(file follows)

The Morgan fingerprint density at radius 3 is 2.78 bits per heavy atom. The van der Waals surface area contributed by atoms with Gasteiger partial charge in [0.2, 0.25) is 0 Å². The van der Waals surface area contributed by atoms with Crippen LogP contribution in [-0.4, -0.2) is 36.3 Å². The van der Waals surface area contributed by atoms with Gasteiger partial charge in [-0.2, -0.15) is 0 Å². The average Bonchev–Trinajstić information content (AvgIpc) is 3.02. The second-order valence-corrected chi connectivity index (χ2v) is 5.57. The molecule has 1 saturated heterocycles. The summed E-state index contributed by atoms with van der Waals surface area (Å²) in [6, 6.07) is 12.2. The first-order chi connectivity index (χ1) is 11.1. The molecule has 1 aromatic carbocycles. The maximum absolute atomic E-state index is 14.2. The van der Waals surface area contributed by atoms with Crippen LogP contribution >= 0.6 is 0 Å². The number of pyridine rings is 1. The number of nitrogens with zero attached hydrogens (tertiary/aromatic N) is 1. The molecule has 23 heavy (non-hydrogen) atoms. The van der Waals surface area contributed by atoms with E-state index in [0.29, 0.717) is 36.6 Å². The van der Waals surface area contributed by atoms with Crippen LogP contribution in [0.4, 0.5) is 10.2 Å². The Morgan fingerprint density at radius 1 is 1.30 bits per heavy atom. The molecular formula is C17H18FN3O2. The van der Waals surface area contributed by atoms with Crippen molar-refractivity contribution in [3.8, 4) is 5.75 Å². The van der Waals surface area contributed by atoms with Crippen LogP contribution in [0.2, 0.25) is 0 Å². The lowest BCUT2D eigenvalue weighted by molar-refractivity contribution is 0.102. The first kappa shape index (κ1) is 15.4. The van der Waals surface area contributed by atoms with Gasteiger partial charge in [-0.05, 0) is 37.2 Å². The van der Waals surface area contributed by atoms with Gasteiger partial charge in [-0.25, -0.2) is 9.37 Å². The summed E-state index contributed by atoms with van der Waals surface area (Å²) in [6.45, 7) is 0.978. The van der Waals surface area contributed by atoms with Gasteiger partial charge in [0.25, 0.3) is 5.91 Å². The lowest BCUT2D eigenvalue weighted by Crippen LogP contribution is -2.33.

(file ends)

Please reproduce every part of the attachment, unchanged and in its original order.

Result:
The Morgan fingerprint density at radius 3 is 2.78 bits per heavy atom. The van der Waals surface area contributed by atoms with Gasteiger partial charge in [0.2, 0.25) is 0 Å². The van der Waals surface area contributed by atoms with Crippen LogP contribution in [-0.4, -0.2) is 36.3 Å². The van der Waals surface area contributed by atoms with Gasteiger partial charge in [-0.2, -0.15) is 0 Å². The average Bonchev–Trinajstić information content (AvgIpc) is 3.02. The second-order valence-corrected chi connectivity index (χ2v) is 5.57. The molecule has 1 saturated heterocycles. The summed E-state index contributed by atoms with van der Waals surface area (Å²) in [6, 6.07) is 12.2. The first-order chi connectivity index (χ1) is 11.1. The molecule has 1 aromatic carbocycles. The maximum absolute atomic E-state index is 14.2. The van der Waals surface area contributed by atoms with Crippen LogP contribution >= 0.6 is 0 Å². The number of pyridine rings is 1. The number of nitrogens with zero attached hydrogens (tertiary/aromatic N) is 1. The molecule has 23 heavy (non-hydrogen) atoms. The van der Waals surface area contributed by atoms with E-state index in [0.29, 0.717) is 36.6 Å². The van der Waals surface area contributed by atoms with Crippen LogP contribution in [0.4, 0.5) is 10.2 Å². The Morgan fingerprint density at radius 1 is 1.30 bits per heavy atom. The molecular formula is C17H18FN3O2. The van der Waals surface area contributed by atoms with Crippen molar-refractivity contribution in [3.8, 4) is 5.75 Å². The van der Waals surface area contributed by atoms with Crippen LogP contribution in [0.2, 0.25) is 0 Å². The lowest BCUT2D eigenvalue weighted by molar-refractivity contribution is 0.102. The first kappa shape index (κ1) is 15.4. The van der Waals surface area contributed by atoms with Gasteiger partial charge in [-0.05, 0) is 37.2 Å². The van der Waals surface area contributed by atoms with Gasteiger partial charge in [-0.25, -0.2) is 9.37 Å². The summed E-state index contributed by atoms with van der Waals surface area (Å²) in [6.45, 7) is 0.978. The van der Waals surface area contributed by atoms with Gasteiger partial charge in [0.25, 0.3) is 5.91 Å². The lowest BCUT2D eigenvalue weighted by Crippen LogP contribution is -2.33.